Veterans notch win as VA rescinds restrictive language governing community ODs
A revision to veterans’ community care guidelines affirms optometry’s ability to provide medical eye care services, in accordance with state scope of practice, as advocates continue to fight for increased veterans’ access to timely, quality eye care.
On Sept. 30, the U.S. Department of Veterans Affairs (VA) dropped restrictive language within two Eye Comprehensive Standardized Episode of Care (SEOC) guidelines that had prevented veterans from accessing community care doctors of optometry for so-called “invasive” eye procedures. The change comes as a result of persistent advocacy on the part of the AOA, the Armed Forces Optometric Society (AFOS), the Mississippi Optometric Association (MOA) and members of Congress that encouraged the VA’s recognition of the current scope of practice, which allows doctors to provide a wide range of comprehensive medical eye care services, including injections, foreign body removals and therapeutic laser eye care.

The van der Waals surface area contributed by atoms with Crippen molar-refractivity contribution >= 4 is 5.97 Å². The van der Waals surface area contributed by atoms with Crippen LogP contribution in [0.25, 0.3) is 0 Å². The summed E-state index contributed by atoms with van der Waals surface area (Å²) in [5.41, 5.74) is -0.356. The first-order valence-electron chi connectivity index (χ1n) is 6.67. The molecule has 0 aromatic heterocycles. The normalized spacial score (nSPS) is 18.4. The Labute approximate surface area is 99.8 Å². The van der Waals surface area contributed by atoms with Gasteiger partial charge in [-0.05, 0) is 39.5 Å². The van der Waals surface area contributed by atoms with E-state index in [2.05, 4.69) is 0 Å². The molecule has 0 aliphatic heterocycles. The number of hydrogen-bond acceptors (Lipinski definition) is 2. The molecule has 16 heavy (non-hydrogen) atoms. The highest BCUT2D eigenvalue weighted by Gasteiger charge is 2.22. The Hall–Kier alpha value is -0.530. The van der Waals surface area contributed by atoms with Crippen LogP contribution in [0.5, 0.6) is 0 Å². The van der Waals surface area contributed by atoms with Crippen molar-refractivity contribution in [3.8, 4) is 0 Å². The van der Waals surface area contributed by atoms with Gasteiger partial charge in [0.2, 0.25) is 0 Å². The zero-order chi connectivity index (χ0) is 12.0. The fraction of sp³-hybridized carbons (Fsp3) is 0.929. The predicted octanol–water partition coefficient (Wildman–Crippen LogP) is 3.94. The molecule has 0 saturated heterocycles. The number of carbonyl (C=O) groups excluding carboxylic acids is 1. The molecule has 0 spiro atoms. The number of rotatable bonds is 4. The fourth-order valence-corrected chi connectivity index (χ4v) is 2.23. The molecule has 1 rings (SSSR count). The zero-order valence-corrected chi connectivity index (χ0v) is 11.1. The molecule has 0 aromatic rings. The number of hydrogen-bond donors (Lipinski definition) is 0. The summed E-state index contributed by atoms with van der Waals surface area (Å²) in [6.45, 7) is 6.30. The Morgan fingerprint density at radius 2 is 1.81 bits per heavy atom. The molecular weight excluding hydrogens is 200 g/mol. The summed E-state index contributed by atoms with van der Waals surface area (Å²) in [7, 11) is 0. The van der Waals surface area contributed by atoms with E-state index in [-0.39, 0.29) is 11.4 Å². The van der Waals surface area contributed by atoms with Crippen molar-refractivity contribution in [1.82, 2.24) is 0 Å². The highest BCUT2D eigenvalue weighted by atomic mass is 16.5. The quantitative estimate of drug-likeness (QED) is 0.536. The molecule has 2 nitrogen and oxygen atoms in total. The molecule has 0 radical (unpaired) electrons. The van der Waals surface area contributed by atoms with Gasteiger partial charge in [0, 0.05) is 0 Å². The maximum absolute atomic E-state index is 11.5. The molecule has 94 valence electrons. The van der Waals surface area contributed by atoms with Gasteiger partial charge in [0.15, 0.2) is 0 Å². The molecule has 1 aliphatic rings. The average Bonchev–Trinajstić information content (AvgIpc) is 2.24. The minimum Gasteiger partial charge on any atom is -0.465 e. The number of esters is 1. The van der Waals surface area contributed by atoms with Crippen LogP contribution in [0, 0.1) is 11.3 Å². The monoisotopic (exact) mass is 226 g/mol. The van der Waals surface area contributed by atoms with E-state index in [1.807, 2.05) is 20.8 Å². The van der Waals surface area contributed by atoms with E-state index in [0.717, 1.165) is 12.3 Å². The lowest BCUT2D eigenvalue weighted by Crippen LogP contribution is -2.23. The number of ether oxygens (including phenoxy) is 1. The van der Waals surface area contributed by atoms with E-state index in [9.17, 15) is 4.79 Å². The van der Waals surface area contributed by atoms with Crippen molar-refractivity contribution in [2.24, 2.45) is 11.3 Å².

The Eye Comprehensive SEOCs, which outline the scope of approved services a community provider may offer to a veteran, previously included language that stated, “only ophthalmologists can perform invasive procedures, including injections, lasers and eye surgery.” However, after hearing from concerned veterans, lawmakers and other stakeholders, the VA changed its language to allow these services to be provided by “an ophthalmologist or optometrist based on the state licensure of the provider.”